‘I am very committed to continuing my professional development in Physiotherapy. Since graduating my key areas of interests have led me toward the pursuing of further education in Sports and Exercise Physiotherapy. I have gained a large amount of experience in the area over the past two years and have attended several career talks and conferences on this area to learn more about what this specialist area of Physiotherapy entails. As a result I have decided that undertaking the Masters course in Sports and Exercise Physiotherapy would be an essential step forwards towards my career ambition. I am particularly interested in the course offered at NUI Galway as it combines both practical and theoretical study in the key principles of Sports and Exercise Physiotherapy....’
Application for a Masters in Respiratory Physiotherapy
“I am currently studying for a BSc in Physiotherapy and would like to progress my studies further and undertake a Masters course. I have enjoyed my all of my undergraduate courses but want to specialise further in respiratory physiotherapy; the area of my course that I have enjoyed the most. I have also applied for Masters courses in Manual Physiotherapy however as I am also interested in this area….”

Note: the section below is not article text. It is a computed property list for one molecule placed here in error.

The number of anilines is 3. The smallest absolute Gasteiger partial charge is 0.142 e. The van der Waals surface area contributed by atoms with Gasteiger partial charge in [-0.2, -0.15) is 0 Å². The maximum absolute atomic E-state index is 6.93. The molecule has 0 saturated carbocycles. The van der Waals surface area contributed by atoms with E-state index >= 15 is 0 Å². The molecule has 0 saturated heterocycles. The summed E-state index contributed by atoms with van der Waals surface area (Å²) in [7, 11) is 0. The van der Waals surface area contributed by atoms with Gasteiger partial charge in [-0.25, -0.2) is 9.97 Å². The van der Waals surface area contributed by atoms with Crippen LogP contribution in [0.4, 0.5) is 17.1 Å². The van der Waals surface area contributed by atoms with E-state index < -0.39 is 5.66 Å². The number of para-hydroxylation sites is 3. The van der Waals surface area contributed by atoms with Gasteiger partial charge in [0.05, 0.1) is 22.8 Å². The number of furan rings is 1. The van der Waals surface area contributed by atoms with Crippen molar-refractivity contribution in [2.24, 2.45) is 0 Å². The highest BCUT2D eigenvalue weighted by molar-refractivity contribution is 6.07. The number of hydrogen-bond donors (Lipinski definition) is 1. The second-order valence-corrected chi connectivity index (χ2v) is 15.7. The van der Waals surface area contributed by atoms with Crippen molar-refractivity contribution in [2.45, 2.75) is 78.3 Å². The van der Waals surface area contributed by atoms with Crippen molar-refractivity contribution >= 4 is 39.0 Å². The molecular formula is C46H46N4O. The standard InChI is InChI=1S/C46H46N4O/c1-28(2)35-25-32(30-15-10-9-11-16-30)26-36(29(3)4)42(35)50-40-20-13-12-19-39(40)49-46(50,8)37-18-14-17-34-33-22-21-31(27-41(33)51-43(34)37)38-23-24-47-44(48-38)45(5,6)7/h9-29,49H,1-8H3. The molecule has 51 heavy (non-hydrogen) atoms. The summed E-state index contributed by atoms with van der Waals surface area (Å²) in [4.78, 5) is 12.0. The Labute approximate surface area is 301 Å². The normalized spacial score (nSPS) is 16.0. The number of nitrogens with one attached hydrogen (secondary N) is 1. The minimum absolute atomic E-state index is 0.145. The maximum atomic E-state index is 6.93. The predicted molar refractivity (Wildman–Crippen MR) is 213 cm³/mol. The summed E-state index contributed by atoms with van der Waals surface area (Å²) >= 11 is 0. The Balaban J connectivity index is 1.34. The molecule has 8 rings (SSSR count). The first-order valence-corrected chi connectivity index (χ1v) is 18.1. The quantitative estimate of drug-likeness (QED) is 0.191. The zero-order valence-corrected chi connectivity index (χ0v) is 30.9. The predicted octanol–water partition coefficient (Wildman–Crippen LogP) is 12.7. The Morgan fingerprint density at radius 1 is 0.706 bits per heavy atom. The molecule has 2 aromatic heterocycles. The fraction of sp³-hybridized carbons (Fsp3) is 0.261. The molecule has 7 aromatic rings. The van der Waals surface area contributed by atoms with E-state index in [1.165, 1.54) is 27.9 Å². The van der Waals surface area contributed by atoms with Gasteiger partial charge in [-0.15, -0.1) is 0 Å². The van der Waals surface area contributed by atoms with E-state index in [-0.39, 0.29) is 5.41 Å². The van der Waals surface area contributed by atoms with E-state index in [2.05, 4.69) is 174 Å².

This would not come across as a promising Personal Statement and as there is lack of certainty and reasoning behind choosing the Masters course in questions. The admissions officer may think that offering a place to this applicant may be wasted if they haven’t even decided which specialist area they wanted to specialise in and why?
“I am currently studying for a BSc in Physiotherapy. I have particularly enjoyed the Respiratory Physiotherapy modules and my experience on clinical placements in this area. In addition, I am about to begin my final year research project on ‘The effectiveness of manual versus ventilator manual hyperinflation in infants.’ My interest in this area has also been stimulated by lectures from visiting clinical specialists in from various university teaching hospitals and from ISCP conferences I have attended. From the theoretical and practical experience I have gained, I realised that I would like to study Respiratory Physiotherapy in more depth with the aim of eventually undertaking further research in this fascinating field…….”